Mitigation and Deferring will always have people confused. Even if you use a University Terms Glossary, you’re likely to struggle to know what it means, purely because so many people use each word in the wrong context. Deferring and Mitigation can always differ for university-to-university and so many universities have so many different rules for each process, that it’s almost impossible to do a “one size fits all” approach to an article, such as this.
Luckily, we’ve created a bumper guide to both processes and how they impact affect you. As we said above, each university is unique in its approach and it will have its own ways to change things, so with that in mind you should
Mitigation is a process. The process of Mitigation is any circumstances that are beyond a student’s control that will cause them to have to leave their course at the midway point. Mitigation can mean a number of different things and universities always have a different way of defining them, too, so it really is best for you to make yourself aware of what the university defines as “Mitigating circumstances”.
This is dependent on the university, mitigating circumstances vary for university-to-university and their codes of conduct. However, most universities consider mitigating circumstances as being sudden illnesses, serious events that affect your ability to concentrate on your university work and anything else that may affect you when you are at university.
Deferring is a different process entirely to Mitigation. Deferring is where you decide to put off your beginning of study at a university for a set period of time. Maybe you want to retake your exams during a gap year, maybe you want to take a gap year in general (Obviously, be aware of any of the common gap year mistakes that people make when they go (And if you’re going to Europe, make sure that your European Health Insurance is sorted, too)) or go into the world of work, there are literally hundreds of reasons that a person may decide to defer their university start.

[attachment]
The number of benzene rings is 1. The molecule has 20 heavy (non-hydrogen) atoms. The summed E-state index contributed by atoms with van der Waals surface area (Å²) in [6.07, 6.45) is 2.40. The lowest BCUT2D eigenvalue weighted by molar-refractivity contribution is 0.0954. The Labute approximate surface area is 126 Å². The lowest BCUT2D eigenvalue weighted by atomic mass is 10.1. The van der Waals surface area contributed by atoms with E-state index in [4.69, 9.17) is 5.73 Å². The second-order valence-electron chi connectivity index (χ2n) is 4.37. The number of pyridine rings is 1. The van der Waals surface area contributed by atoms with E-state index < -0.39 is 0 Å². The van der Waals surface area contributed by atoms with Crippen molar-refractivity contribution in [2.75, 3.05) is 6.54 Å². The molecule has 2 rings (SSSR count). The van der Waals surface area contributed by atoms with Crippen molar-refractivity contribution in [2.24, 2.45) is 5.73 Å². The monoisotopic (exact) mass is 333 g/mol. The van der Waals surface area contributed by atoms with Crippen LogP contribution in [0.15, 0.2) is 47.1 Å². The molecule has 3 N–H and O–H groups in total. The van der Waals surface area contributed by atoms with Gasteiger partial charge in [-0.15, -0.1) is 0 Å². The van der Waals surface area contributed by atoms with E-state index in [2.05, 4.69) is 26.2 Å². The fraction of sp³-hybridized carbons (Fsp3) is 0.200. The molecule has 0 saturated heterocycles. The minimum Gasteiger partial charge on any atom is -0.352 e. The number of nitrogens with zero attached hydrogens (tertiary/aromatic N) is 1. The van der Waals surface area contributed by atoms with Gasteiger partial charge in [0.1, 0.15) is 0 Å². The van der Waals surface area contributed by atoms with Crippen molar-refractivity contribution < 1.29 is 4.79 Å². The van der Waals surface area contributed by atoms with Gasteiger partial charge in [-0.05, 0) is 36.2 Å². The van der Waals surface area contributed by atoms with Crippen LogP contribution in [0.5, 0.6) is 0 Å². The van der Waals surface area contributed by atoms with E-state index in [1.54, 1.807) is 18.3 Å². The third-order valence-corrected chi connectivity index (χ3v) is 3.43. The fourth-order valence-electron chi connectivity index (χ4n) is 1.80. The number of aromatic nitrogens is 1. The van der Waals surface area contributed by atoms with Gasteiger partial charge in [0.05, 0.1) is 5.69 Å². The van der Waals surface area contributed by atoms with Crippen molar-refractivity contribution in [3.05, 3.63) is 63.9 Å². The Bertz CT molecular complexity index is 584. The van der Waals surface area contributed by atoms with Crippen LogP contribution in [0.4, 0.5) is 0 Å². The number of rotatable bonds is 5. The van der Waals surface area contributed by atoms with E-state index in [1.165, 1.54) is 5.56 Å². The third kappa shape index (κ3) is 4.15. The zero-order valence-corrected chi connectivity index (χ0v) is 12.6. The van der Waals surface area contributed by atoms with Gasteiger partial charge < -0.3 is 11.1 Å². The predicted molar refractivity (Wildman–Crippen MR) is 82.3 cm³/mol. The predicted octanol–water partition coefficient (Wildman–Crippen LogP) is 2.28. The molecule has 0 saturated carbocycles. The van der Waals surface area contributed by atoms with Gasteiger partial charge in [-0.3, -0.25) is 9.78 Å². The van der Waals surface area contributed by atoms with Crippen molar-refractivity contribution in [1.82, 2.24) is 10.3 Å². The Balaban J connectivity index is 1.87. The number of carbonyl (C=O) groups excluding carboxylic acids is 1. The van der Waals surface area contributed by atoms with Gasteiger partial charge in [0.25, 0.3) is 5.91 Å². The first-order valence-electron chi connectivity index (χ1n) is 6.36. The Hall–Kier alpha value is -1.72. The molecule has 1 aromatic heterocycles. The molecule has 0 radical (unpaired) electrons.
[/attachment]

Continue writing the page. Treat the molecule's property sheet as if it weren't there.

Well, deferring is done before the university term begins. Nearly 35% of students defer their course before they begin, however, nearly 75% of people go through Mitigation, which is done midway through the university year. Mitigation is basically what you will do in your course and deferring is what you will do before.
Not necessarily, no. It all depends on the university that you’re studying at. Many universities will, of course, allow you to defer, whereas others may be more strict on immediate attendance. The best way to find out if you’ll lose your university place is to ask your university and find out what their policy is regarding deferring.
Nope! It’s a completely free thing for you to do. However, the cost of deferring could be far greater than any monetary expenses. If your university does reallocate your place to another applicant, then you can risk losing your place. Although, as stated above, this is not a likely occurrence.
Luckily, no it does not. Basically, the student finance is your paying back the amount of money for your time at university, not the years that you were not there. Essentially, your decision to defer a year at university will have little-to-no impact at all on your university fees or the amount that you will have to payback overall.